By Conor Phelan*
The government has restricted access to social media and the internet. On the 4th of February, popular social media sites Facebook, Facebook messenger and WhatsApp were blocked, followed quickly by Twitter and Instagram. The military appointed State Administration Council imposed nationwide internet blockades, regularly lasting from 1am to 9am, since February 15.
The government’s attempt to supress online discussion, by cutting off power and internet as well as heavy censorship of social media, has caused a backlash, with groups such as Rap Against Junta (RAJ) posting music and media, detailing the horrific violence experienced daily by protestors, onto YouTube and other platforms.
Lee Coup, a song written by RAJ artist 882021, displays disturbing images, showing the brutality and violence used against activists. For the song click here.
The words “REST IN PEACE TO EVERYONE THAT HAS LOST THEIR LIFE. YOUR DEATHS WILL NOT BE IN VAIN. THE REVOLUTION MUST SUCCEED” are displayed against a plain black background at the end of the music video, a powerful statement reflecting the strength of the Burmese people.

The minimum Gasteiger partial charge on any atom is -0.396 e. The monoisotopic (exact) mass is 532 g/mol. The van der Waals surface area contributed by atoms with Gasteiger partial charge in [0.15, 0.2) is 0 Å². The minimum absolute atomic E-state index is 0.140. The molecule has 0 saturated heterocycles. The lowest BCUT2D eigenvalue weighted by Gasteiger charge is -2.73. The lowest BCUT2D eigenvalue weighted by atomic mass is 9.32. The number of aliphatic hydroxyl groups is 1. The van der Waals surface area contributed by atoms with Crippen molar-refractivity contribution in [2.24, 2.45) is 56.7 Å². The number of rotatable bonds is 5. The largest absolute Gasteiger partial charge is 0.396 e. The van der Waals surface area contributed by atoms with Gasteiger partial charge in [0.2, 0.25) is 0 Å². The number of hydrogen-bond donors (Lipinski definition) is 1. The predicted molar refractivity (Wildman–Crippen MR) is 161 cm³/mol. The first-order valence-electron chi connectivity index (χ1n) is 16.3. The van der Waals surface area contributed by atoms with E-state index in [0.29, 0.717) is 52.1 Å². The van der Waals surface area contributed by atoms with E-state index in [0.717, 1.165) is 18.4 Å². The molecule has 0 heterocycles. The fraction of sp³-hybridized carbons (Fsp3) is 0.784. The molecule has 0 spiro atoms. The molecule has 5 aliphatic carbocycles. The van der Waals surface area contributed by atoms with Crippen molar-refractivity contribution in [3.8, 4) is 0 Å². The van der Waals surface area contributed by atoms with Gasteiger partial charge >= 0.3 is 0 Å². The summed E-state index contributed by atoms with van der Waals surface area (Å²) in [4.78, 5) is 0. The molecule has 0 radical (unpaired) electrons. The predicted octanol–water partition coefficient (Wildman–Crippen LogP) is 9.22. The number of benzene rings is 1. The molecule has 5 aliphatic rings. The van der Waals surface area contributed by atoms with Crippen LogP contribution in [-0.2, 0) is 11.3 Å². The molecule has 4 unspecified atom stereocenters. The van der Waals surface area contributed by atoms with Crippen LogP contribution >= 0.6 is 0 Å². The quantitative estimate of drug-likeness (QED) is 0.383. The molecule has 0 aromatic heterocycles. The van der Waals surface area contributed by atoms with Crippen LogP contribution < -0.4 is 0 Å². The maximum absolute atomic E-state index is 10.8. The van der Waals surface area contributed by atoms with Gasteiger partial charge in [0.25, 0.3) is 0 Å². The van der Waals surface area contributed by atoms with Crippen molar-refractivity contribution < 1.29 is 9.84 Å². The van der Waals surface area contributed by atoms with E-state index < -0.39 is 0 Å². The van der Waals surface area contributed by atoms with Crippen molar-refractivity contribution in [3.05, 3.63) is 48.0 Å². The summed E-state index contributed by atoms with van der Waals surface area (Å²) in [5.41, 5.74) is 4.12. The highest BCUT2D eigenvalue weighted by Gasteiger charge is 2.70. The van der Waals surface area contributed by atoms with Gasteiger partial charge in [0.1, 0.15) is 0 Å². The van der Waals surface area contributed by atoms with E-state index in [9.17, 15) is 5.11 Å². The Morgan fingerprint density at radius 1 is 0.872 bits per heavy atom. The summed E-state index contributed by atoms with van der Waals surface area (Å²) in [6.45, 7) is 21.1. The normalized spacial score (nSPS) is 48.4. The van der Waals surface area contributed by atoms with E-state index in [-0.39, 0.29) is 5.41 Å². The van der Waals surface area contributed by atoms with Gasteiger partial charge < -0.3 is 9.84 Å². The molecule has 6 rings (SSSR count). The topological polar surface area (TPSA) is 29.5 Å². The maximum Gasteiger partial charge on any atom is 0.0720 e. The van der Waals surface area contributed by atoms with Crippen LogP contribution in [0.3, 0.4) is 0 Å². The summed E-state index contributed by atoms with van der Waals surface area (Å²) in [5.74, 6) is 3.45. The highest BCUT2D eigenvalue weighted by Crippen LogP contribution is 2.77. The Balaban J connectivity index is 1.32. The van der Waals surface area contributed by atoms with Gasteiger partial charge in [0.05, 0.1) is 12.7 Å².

Despite universal condemnation the military continues to arrest and torture those speaking out against it, Human Rights Watch (HRW) reported 48 journalists are in detention and AAPP (Assistance Association for Political Prisoners) has released figures as of 29th of June the total number of arrested has reached 6421.
A senior journalist, with a warrant out for his arrest for a breach of section 505 (a), told Karen News “the army continues to hunt activists, activists and journalists.” The journalists said no one is safe while the military and their “puppet State Administration Council are in control of the country.”
In it is five months since the coup and the military continues to terrorise the citizens of Burma – killing civilians with impunity, mass incarceration, torture, genocide, censorship and violence. Despite its killings, torture, jailing of its political opposition people remain determined to fight back. Protestors have joined with armed ethnic organisations, journalists continue to report, musicians record and activists find ways to show defiance.
*Conor Phelan is a journalist intern with Karen News